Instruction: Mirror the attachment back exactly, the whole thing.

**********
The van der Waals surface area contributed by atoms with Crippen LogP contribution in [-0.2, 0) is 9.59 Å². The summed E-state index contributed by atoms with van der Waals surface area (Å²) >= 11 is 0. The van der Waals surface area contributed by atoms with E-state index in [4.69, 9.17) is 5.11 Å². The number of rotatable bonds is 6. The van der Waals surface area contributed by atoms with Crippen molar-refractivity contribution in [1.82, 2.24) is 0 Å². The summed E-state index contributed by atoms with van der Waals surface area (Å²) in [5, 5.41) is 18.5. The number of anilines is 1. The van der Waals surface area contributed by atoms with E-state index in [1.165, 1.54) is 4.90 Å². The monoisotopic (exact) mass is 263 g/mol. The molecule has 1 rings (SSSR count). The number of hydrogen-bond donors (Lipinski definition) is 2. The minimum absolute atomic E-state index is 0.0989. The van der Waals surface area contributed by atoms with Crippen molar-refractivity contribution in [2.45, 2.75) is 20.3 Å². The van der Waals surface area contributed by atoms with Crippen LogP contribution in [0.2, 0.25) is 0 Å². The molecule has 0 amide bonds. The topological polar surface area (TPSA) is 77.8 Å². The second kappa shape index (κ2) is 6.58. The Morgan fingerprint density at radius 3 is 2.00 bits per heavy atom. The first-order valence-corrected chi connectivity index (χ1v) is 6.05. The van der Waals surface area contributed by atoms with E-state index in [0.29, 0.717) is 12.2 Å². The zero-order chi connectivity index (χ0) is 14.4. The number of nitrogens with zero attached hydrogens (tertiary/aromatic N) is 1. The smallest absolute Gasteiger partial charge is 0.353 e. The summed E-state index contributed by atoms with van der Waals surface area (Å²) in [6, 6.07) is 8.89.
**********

The van der Waals surface area contributed by atoms with Crippen LogP contribution in [-0.2, 0) is 9.59 Å². The summed E-state index contributed by atoms with van der Waals surface area (Å²) >= 11 is 0. The van der Waals surface area contributed by atoms with E-state index in [4.69, 9.17) is 5.11 Å². The number of rotatable bonds is 6. The van der Waals surface area contributed by atoms with Crippen molar-refractivity contribution in [1.82, 2.24) is 0 Å². The summed E-state index contributed by atoms with van der Waals surface area (Å²) in [5, 5.41) is 18.5. The number of anilines is 1. The van der Waals surface area contributed by atoms with E-state index in [1.165, 1.54) is 4.90 Å². The monoisotopic (exact) mass is 263 g/mol. The molecule has 1 rings (SSSR count). The number of hydrogen-bond donors (Lipinski definition) is 2. The minimum absolute atomic E-state index is 0.0989. The van der Waals surface area contributed by atoms with Crippen molar-refractivity contribution in [2.45, 2.75) is 20.3 Å². The van der Waals surface area contributed by atoms with Crippen LogP contribution in [0.2, 0.25) is 0 Å². The molecule has 0 amide bonds. The topological polar surface area (TPSA) is 77.8 Å². The second kappa shape index (κ2) is 6.58. The Morgan fingerprint density at radius 3 is 2.00 bits per heavy atom. The first-order valence-corrected chi connectivity index (χ1v) is 6.05. The van der Waals surface area contributed by atoms with E-state index in [0.29, 0.717) is 12.2 Å². The zero-order chi connectivity index (χ0) is 14.4. The number of nitrogens with zero attached hydrogens (tertiary/aromatic N) is 1. The smallest absolute Gasteiger partial charge is 0.353 e. The summed E-state index contributed by atoms with van der Waals surface area (Å²) in [6, 6.07) is 8.89.